While both Richard Wright and James Baldwin are influential writers that have contributed greatly to the conversation about race in the United States, they had different perspectives on how their literature could be used to achieve a certain goal. The tension between Wright and Baldwin most resembles the tension of Frederick Douglass and Martin Delany a century earlier who disagreed on the benefits of Stowe’s Uncle Tom’s Cabin. Thus, highlighting the fact that Black writers aren’t a monolith.


Josiah Henson, a former slave who escaped to Canada, was one of the freedom seekers who inspired Stowe’s Uncle Tom’s Cabin. CT Collections.




Martin Delany says that Stowe “knows nothing about us, the Free Colored people of the United States”.

Martin Delany states that Josiah Henson is the “real Uncle Tom”.

Martin goes on to question if Stowe is genuine.


Learn more about Frederick Douglass and Martin Delany’s relationship in “Uncle Tom’s Cabin in Frederick Douglass’ Paper: An Analysis of Reception” by Robert S. Levine.




Amiri Baraka



Tales by Amiri Baraka (LeRoi Jones) is a collection of essays published in 1967. It features Uncle Tom’s Cabin: Alternate Ending aiming to reinterpret the original story without giving into melodramatic spectacles. Baraka, one of the key figures of the Black Arts Movement, used his writing to give agency to his Black characters.


Black Arts Movement

Amiri Baraka reveals how the Black Arts Movement has impacted the content of his poetry.


The artist’s role is to raise the consciousness of the people. To make them understand life, the world and themselves more completely. That’s how I see it. Otherwise, I don’t know why you do it.

Amiri Baraka

The Foundations of Black Power

Black is Beautiful: The Emergence of Black Culture and Identity in the 60s and 70s

More than a Fashion Statement



Ismael Reed

San Francisco Public Library, CC BY 3.0, via Wikimedia Commons

Flight to Canada

Flight to Canada is a novel published by Ishmael Reed in 1976. Reed’s novel serves as a mimicry to Harriet Beecher Stowe’s Uncle Tom’s Cabin, with the most blatant examples being the made-up TV show titled the “Beecher Hour” and Raven being asked to write Uncle Tom’s Cabin at the end of the book.

Ishmael Reed describes his writing style and where he draws inspiration from.



Toni Morrison

Angela Radulescu, CC BY-SA 2.0, via Wikimedia Commons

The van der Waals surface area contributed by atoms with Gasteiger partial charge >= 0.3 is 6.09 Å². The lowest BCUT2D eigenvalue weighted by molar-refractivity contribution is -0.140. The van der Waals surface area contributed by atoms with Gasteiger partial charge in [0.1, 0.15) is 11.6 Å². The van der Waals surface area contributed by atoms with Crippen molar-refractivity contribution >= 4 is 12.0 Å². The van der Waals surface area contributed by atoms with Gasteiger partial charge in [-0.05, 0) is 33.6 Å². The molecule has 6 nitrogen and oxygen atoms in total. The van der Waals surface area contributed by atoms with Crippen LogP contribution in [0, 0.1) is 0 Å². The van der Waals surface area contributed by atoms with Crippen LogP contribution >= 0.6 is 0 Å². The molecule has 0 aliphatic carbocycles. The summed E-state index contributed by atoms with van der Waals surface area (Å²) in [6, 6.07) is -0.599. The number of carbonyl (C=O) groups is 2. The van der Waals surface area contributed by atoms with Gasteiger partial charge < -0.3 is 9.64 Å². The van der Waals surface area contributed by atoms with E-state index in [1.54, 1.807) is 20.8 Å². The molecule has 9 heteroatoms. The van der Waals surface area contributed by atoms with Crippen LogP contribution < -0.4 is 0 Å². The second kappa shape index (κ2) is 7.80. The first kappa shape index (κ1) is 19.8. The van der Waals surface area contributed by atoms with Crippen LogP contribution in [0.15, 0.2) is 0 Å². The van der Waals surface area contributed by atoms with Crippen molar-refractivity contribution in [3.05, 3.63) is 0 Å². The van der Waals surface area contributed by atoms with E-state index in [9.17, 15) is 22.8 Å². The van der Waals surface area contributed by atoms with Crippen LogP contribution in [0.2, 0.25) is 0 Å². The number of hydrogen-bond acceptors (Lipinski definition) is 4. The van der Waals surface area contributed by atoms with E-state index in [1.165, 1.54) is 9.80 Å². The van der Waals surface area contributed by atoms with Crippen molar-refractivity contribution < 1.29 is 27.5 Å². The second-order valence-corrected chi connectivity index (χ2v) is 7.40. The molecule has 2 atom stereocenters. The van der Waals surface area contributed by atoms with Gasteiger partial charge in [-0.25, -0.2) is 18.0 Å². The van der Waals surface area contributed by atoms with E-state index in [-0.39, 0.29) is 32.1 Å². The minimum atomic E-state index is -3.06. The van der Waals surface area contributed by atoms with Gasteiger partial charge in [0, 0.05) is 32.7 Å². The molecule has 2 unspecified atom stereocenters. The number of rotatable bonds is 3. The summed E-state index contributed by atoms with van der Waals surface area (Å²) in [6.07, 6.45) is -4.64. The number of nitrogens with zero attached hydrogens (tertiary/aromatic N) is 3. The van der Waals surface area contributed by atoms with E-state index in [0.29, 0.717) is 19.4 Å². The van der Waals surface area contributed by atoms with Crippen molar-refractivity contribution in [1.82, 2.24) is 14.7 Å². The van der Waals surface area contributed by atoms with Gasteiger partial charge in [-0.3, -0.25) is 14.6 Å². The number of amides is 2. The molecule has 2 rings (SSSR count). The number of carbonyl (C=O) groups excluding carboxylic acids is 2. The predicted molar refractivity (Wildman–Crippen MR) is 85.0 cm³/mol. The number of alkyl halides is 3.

Beloved written by Toni Morrison explores the Reconstruction period following the American Civil War. The book was published in 1987. Both Morrison and Stowe tell a story about the separation of enslaved parents and children. However, Morrison also focuses on other harsh realities of enslaved Black women, such as committing infanticide, that Stowe didn’t address in Uncle Tom’s Cabin.

In the above video, Toni Morrison reads an excerpt from Beloved, and describes a mother’s compulsion to protect her children from pain and hardship even if extreme measures have to be taken.

Likewise, in Harriet Beecher Stowe’s Uncle Tom’s Cabin, Morrison also chooses to examine the painful lens in which an enslaved mother struggles to give their child a better life. Though, Morrison’s character, Sethe, sees death as the only option for her child, Stowe paints a more hopeful story.

Margaret Garner, a Runaway Slave Who Killed Her Own Daughter

Reproduction and Resistance – Hidden Voices: Enslaved Women in the Lowcountry and U.S. South

Margaret Garner: A Second Look



Colson Whitehead

David Shankbone, CC BY 3.0, via Wikimedia Commons

The Underground Railroad

The Underground Railroad is a historic fiction novel that is based on the lives of enslaved people who were seeking freedom. The book features elements of fantasy and was adapted into a TV show in 2021. The novel tells a story of resistance through the eyes of African Americans that wanted to regain agency, in contrast to Harriet Beecher Stowe’s Uncle Tom’s Cabin.

The Underground Railroad Miniseries

More on The Underground Railroad

This is a reward poster that describes the features of enslaved men who ran away to seek freedom. Harriet Beecher Stowe Center. CT Collections.



Michael A. Marcus, CC BY-SA 4.0, via Wikimedia Commons

Underground Railroad Sites on the Connecticut Freedom Trail

Explore the National Underground Railroad Freedom Center


Ta-Nehisi Coates

Oregon State University, CC BY-SA 2.0, via Wikimedia Commons

The Water Dancer

Bestselling author of Between the World and Me, Ta-Nehisi Coates, presents The Water Dancer – a novel about a young boy with a mysterious superpower. Similar to Harriet Beecher Stowe’s Uncle Tom’s Cabin, Coates recounts the horrors of enslavement but chooses to do so through the power of memory.